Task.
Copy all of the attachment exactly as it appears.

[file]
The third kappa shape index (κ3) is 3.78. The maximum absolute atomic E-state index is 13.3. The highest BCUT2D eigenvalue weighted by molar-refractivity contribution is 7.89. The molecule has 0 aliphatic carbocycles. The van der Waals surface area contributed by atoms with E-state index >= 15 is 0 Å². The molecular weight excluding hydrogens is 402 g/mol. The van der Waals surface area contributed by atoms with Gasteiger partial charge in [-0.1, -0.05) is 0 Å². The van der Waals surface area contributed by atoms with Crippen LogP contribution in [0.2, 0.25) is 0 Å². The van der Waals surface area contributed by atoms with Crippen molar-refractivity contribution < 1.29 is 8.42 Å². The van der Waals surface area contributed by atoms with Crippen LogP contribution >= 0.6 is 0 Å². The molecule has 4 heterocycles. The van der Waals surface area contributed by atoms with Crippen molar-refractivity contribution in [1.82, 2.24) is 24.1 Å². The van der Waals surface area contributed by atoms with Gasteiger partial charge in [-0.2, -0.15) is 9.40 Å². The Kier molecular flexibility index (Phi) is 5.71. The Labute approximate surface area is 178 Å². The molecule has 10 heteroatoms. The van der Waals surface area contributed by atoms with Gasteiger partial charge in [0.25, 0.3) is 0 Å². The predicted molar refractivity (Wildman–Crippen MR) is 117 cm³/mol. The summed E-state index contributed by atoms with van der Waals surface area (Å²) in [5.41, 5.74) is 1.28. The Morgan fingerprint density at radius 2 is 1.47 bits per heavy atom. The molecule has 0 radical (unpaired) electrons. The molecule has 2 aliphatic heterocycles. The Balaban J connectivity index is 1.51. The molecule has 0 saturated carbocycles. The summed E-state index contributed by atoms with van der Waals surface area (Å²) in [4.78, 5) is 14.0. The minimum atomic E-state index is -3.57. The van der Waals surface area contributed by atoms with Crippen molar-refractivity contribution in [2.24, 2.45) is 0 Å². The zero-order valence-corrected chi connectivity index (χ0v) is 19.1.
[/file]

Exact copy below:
The third kappa shape index (κ3) is 3.78. The maximum absolute atomic E-state index is 13.3. The highest BCUT2D eigenvalue weighted by molar-refractivity contribution is 7.89. The molecule has 0 aliphatic carbocycles. The van der Waals surface area contributed by atoms with E-state index >= 15 is 0 Å². The molecular weight excluding hydrogens is 402 g/mol. The van der Waals surface area contributed by atoms with Gasteiger partial charge in [-0.1, -0.05) is 0 Å². The van der Waals surface area contributed by atoms with Crippen LogP contribution in [0.2, 0.25) is 0 Å². The van der Waals surface area contributed by atoms with Crippen molar-refractivity contribution < 1.29 is 8.42 Å². The van der Waals surface area contributed by atoms with Crippen LogP contribution >= 0.6 is 0 Å². The molecule has 4 heterocycles. The van der Waals surface area contributed by atoms with Crippen molar-refractivity contribution in [1.82, 2.24) is 24.1 Å². The van der Waals surface area contributed by atoms with Gasteiger partial charge in [-0.2, -0.15) is 9.40 Å². The Kier molecular flexibility index (Phi) is 5.71. The Labute approximate surface area is 178 Å². The molecule has 10 heteroatoms. The van der Waals surface area contributed by atoms with Gasteiger partial charge in [0.25, 0.3) is 0 Å². The predicted molar refractivity (Wildman–Crippen MR) is 117 cm³/mol. The summed E-state index contributed by atoms with van der Waals surface area (Å²) in [5.41, 5.74) is 1.28. The Morgan fingerprint density at radius 2 is 1.47 bits per heavy atom. The molecule has 0 radical (unpaired) electrons. The molecule has 2 aliphatic heterocycles. The Balaban J connectivity index is 1.51. The molecule has 0 saturated carbocycles. The summed E-state index contributed by atoms with van der Waals surface area (Å²) in [4.78, 5) is 14.0. The minimum atomic E-state index is -3.57. The van der Waals surface area contributed by atoms with Crippen molar-refractivity contribution in [2.24, 2.45) is 0 Å². The zero-order valence-corrected chi connectivity index (χ0v) is 19.1.